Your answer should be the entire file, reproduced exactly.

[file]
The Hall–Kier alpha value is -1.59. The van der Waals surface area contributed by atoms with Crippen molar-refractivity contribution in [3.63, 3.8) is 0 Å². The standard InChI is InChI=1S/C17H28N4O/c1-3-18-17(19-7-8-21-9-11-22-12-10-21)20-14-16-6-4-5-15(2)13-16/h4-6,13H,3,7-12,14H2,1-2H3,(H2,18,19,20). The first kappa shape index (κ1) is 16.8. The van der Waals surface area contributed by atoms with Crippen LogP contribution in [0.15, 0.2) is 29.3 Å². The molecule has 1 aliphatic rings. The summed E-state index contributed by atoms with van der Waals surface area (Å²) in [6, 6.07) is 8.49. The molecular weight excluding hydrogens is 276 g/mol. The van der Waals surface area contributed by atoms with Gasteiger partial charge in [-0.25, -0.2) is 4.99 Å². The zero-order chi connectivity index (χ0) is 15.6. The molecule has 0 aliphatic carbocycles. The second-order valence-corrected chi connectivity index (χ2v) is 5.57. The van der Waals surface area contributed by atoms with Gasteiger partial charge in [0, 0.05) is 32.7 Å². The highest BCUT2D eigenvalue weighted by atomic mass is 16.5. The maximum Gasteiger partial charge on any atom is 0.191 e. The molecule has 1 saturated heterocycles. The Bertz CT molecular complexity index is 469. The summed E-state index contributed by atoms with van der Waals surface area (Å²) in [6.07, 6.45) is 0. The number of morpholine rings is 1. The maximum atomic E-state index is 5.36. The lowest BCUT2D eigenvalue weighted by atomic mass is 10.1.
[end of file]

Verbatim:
The Hall–Kier alpha value is -1.59. The van der Waals surface area contributed by atoms with Crippen molar-refractivity contribution in [3.63, 3.8) is 0 Å². The standard InChI is InChI=1S/C17H28N4O/c1-3-18-17(19-7-8-21-9-11-22-12-10-21)20-14-16-6-4-5-15(2)13-16/h4-6,13H,3,7-12,14H2,1-2H3,(H2,18,19,20). The first kappa shape index (κ1) is 16.8. The van der Waals surface area contributed by atoms with Crippen LogP contribution in [0.15, 0.2) is 29.3 Å². The molecule has 1 aliphatic rings. The summed E-state index contributed by atoms with van der Waals surface area (Å²) in [6, 6.07) is 8.49. The molecular weight excluding hydrogens is 276 g/mol. The van der Waals surface area contributed by atoms with Gasteiger partial charge in [-0.25, -0.2) is 4.99 Å². The zero-order chi connectivity index (χ0) is 15.6. The molecule has 0 aliphatic carbocycles. The second-order valence-corrected chi connectivity index (χ2v) is 5.57. The van der Waals surface area contributed by atoms with Gasteiger partial charge in [0, 0.05) is 32.7 Å². The highest BCUT2D eigenvalue weighted by atomic mass is 16.5. The maximum Gasteiger partial charge on any atom is 0.191 e. The molecule has 1 saturated heterocycles. The Bertz CT molecular complexity index is 469. The summed E-state index contributed by atoms with van der Waals surface area (Å²) in [6.07, 6.45) is 0. The number of morpholine rings is 1. The maximum atomic E-state index is 5.36. The lowest BCUT2D eigenvalue weighted by atomic mass is 10.1.